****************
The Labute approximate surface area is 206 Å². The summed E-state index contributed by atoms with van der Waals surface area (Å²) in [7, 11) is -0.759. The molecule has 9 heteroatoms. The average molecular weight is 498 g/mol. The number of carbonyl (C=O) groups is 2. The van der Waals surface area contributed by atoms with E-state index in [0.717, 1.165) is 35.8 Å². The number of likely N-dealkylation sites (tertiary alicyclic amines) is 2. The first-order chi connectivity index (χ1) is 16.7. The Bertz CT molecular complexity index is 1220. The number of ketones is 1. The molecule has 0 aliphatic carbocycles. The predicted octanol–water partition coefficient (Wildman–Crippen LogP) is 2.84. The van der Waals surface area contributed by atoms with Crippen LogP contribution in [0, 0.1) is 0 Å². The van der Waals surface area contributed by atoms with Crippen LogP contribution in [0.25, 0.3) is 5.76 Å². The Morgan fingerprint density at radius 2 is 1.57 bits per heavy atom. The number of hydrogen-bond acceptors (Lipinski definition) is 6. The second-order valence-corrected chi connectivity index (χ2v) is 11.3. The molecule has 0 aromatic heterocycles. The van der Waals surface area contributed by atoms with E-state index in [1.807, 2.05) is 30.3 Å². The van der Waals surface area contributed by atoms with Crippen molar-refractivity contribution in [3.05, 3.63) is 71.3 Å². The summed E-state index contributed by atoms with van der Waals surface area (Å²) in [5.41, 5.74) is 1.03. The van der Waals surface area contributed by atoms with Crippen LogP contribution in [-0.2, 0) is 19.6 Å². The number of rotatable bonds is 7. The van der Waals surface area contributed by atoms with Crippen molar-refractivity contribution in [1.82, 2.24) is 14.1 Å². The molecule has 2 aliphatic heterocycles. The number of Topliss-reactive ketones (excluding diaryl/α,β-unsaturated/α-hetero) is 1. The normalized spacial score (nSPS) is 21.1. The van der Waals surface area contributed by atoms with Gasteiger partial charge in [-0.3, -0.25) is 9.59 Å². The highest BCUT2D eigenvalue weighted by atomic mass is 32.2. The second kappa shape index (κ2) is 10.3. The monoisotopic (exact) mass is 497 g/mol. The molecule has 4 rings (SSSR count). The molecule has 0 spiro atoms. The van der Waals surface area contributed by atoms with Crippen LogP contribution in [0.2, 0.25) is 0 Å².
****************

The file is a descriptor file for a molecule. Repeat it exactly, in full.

The Labute approximate surface area is 206 Å². The summed E-state index contributed by atoms with van der Waals surface area (Å²) in [7, 11) is -0.759. The molecule has 9 heteroatoms. The average molecular weight is 498 g/mol. The number of carbonyl (C=O) groups is 2. The van der Waals surface area contributed by atoms with E-state index in [0.717, 1.165) is 35.8 Å². The number of likely N-dealkylation sites (tertiary alicyclic amines) is 2. The first-order chi connectivity index (χ1) is 16.7. The Bertz CT molecular complexity index is 1220. The number of ketones is 1. The molecule has 0 aliphatic carbocycles. The predicted octanol–water partition coefficient (Wildman–Crippen LogP) is 2.84. The van der Waals surface area contributed by atoms with Crippen LogP contribution in [0, 0.1) is 0 Å². The van der Waals surface area contributed by atoms with Crippen LogP contribution in [0.25, 0.3) is 5.76 Å². The Morgan fingerprint density at radius 2 is 1.57 bits per heavy atom. The number of hydrogen-bond acceptors (Lipinski definition) is 6. The second-order valence-corrected chi connectivity index (χ2v) is 11.3. The molecule has 0 aromatic heterocycles. The van der Waals surface area contributed by atoms with E-state index in [1.807, 2.05) is 30.3 Å². The van der Waals surface area contributed by atoms with Crippen molar-refractivity contribution in [3.05, 3.63) is 71.3 Å². The summed E-state index contributed by atoms with van der Waals surface area (Å²) in [5.41, 5.74) is 1.03. The van der Waals surface area contributed by atoms with Crippen LogP contribution in [-0.2, 0) is 19.6 Å². The number of rotatable bonds is 7. The van der Waals surface area contributed by atoms with Crippen molar-refractivity contribution in [1.82, 2.24) is 14.1 Å². The molecule has 2 aliphatic heterocycles. The number of Topliss-reactive ketones (excluding diaryl/α,β-unsaturated/α-hetero) is 1. The normalized spacial score (nSPS) is 21.1. The van der Waals surface area contributed by atoms with Gasteiger partial charge in [-0.3, -0.25) is 9.59 Å². The highest BCUT2D eigenvalue weighted by atomic mass is 32.2. The second kappa shape index (κ2) is 10.3. The monoisotopic (exact) mass is 497 g/mol. The molecule has 4 rings (SSSR count). The molecule has 0 spiro atoms. The van der Waals surface area contributed by atoms with Crippen LogP contribution in [0.2, 0.25) is 0 Å².